Competition seeks to give young classical musicians chance to flourish
Published: Sunday, January 26, 2003 at 6:01 a.m.
Last Modified: Sunday, January 26, 2003 at 1:10 a.m.
NEW YORK - Some of the artists take the stage shyly, others stride on with purpose, while the judges whisper to each other and take notes.
This isn't the latest episode of "American Idol," but the finals of the 2003 Young Concert Artists International Auditions. Instead of splashy debuts on national TV, the winners will receive the keys to a career in classical music.
Young Concert Artists Inc., a 42-year-old nonprofit organization dedicated to discovering and launching young musicians' careers, holds a rigorous audition process _ three rounds, nearly 300 applicants and more than a dozen judges.
At Friday's last round for this year's 16 soloists and groups, violinist Mikhail Simonyan brought a little drama to the proceedings by announcing a last-minute program change: He would open with the "Porgy and Bess Suite" instead of a sonata by Franck.
"I'm never nervous. You just have to go on stage and enjoy yourself. There's nothing to worry about. It's my job," Simonyan, a 17-year-old from Siberia who now studies in Philadelphia, said right before his performance.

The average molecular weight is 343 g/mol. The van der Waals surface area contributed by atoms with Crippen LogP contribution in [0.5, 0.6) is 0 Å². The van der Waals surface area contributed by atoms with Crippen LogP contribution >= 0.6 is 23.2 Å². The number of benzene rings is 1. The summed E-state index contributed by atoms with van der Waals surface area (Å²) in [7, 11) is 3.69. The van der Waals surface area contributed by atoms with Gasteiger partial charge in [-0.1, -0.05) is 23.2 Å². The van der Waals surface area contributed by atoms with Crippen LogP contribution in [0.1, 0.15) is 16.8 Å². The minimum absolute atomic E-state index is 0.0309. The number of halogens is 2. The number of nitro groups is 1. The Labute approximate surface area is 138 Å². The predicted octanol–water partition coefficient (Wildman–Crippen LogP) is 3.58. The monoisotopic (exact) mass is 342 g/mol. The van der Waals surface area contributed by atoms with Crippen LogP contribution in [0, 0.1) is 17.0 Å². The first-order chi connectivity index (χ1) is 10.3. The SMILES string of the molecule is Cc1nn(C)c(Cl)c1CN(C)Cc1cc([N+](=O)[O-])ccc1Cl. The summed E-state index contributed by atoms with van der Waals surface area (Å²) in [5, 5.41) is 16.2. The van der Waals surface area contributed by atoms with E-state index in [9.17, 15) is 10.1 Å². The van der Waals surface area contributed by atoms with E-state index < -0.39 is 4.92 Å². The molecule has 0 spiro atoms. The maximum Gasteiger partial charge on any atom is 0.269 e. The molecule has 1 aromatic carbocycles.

His confidence wasn't shared by violinist Meg Freivogel, 22, playing with a quartet.
"It's scary. You want to think of it as a concert, but there are people there judging you, deciding which one is better," said Freivogel, from St. Louis. "It's hard to get that out of your head."
YCA's famous alumni include soprano Dawn Upshaw, pianists Emanuel Ax and Ruth Laredo, and flutist Paula Robison. The competition is also the subject of a documentary, "Playing for Real," which will be shown on public television this spring.
Judges can pick as many winners as they like from the finals, awarding each $5,000.
Along with the prize, said founder Susan Wadsworth, the winners receive management services from YCA at no cost _ including the booking of concert engagements, publicity, promotional materials and career guidance _ for at least three years.
"You become part of a music world that's more than just practicing and playing," Wadsworth said.
YCA arranges performances at New York's Lincoln Center and Washington's Kennedy Center, and offers advice on everything from upgrading to a better instrument to knowing when a musician should slow down before burning out.
The judges chose four winners this year _ a cello player from Romania, a French trumpet player, a French viola player and a bass player from China.
Many others left the concert hall downcast, and a few in tears.
After calling her parents in Leicestershire, England, flutist Katherine Bryan prepared to head out into the cold but said she might come back next year.
"You just have to keep competing in these things until you win one," she said.
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